Cleansing Fire

Defending Truth and Tradition in the Roman Catholic Church

The Cross Stands while the NCR Whines

April 11th, 2011, Promulgated by Abaccio

Remember this post last week about the wonderful pastoral letter by Bishop Sheehan on Cohabitation?  Suppose I told you that the NCR (Non-Catholic Reporter) would whine and moan about it, would you believe me?  Notice how she attacks the Church, misrepresents Our Lord, ignores important aspects of the Faith, and of course, tries to use half-truths and feelings to convince others that she is right and that the Church is wrong.  Below is an article from the NCR today that complains about Bishop Sheehan’s letter, with my emphasis and [commentary] .  Of course, the NCR is most proudly displayed at Beckett Hall, home of our Diocesan discerners.  This scandal-inducing rag is what the Diocese likes to use for its news and views.  Surprise, Surprise.  Please, if you see fit, write Fr. Coffas at Beckett Hall and ask that this trash be removed from the discernment house.  Without further ado,

Archbishop Sheehan: How to lose Catholics and alienate people

by Jamie L Manson on Apr. 11, 2011

One of my earliest memories of church is watching my mother being forced to abstain from the Eucharist during my First Holy Communion. The scene is still vivid for me.  [Do you see what’s coming?  She’s going to appeal to feelings instead of the Truth.]

I sat in the third pew, squirming in the frilly, miniature bridal gown and veil that we were required [the priest is a dictator!] to wear. When I returned from my first taste of the host and sacramental wine, I turned around to watch my family receive communion. [Rather than praying or giving thanks…]

I saw my mother kneeling alone in a pew, looking at turns sad and embarrassed. [Fr. Mean Jerk hurt her feelings…] The pews around her had been vacated by Catholics worthy of receiving communion. My mother kneeled in that empty pew. She was the only parent of a new communicant who didn’t receive Eucharist that day. [“She wasn’t part of the Community! She was excluded! Jesus didn’t exclude!  Anyhow, mom is a good person!” Watch as she gives these same, tired, nonsensical half-truths]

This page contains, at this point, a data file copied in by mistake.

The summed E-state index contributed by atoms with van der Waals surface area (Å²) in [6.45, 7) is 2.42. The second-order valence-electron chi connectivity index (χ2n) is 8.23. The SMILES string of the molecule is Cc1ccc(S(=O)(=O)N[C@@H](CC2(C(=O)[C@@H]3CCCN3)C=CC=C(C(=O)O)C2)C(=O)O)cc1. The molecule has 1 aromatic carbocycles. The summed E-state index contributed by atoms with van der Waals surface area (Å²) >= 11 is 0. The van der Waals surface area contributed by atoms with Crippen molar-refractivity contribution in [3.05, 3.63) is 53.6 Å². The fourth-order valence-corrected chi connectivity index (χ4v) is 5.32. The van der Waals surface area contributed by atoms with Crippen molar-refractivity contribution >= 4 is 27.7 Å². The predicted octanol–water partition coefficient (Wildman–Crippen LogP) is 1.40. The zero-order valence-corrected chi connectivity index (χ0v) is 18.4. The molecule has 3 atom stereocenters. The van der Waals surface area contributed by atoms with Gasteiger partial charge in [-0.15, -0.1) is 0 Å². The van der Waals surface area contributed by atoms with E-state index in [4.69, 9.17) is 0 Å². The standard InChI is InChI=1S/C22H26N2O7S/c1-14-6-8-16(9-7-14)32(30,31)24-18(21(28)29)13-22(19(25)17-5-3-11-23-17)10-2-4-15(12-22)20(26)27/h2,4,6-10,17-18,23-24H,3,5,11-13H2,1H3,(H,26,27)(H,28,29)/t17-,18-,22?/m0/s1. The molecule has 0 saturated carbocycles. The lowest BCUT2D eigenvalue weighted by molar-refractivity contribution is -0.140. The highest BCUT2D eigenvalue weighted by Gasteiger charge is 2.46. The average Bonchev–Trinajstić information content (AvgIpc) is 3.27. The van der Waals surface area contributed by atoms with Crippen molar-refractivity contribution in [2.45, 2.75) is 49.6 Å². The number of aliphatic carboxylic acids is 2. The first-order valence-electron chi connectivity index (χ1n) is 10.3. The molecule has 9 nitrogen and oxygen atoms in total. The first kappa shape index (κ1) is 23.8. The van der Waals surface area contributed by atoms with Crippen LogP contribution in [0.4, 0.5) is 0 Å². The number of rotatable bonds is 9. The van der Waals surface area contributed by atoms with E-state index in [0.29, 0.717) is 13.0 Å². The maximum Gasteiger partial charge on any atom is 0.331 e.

I wasn’t surprised [So, she did this every week for years? And every week she was sad and embarassed, and did not get to receive the Blessed Sacrament…and didn’t do anything about it?  Watch what happens next.] to see my mother there. Five years earlier, she divorced my father. Two years after that she remarried. Not having the several thousand dollars [Read: Fr. Mean Jerk doesn’t care about the poor.] she was told the annulment process would cost, her second marriage took place with a justice of the peace.  [She was willing to ignore the counsel given her before her invalid marriage, and despite being told she was doing something gravely wrong, did it anyway.  Non Serviam!] When I was in sacramental preparation, my mother met with the pastor of our Long Island parish to ask if she could receive communion at my ceremony.

“Absolutely not,” he immediately replied, “you are excommunicated.” [She has options: 1) seek an annulment and valid marriage now, years later, after saving up some money or asking for monetary help.  2) Go to confession and live as brother and sister with her pseudo-husband until this is resolved  She does not want to accept the possibility that she may be wrong, nor does she want to actually accept the consequences for her actions.]

My formal introduction to Holy Communion was defined by this image of my mother’s excommunication. Sometimes I wonder whether this moment didn’t give birth to my vocation as an outspoken, progressive Catholic. [Sorry, nobody is called to dissent from the doctrines of the Church.]

Reading Archbishop Michael Sheehan’s recent letter of admonishment [Not “pastoral teaching”]to divorcees and cohabitating couples immediately brought me back to that pew. Sheehan, who is the archbishop of Santa Fe, offers a lamentation on “three groups of people who are living contrary to the Gospel teaching on marriage: those who cohabit; those who have a merely civil union with no previous marriage; and those who have a civil union who were married before.”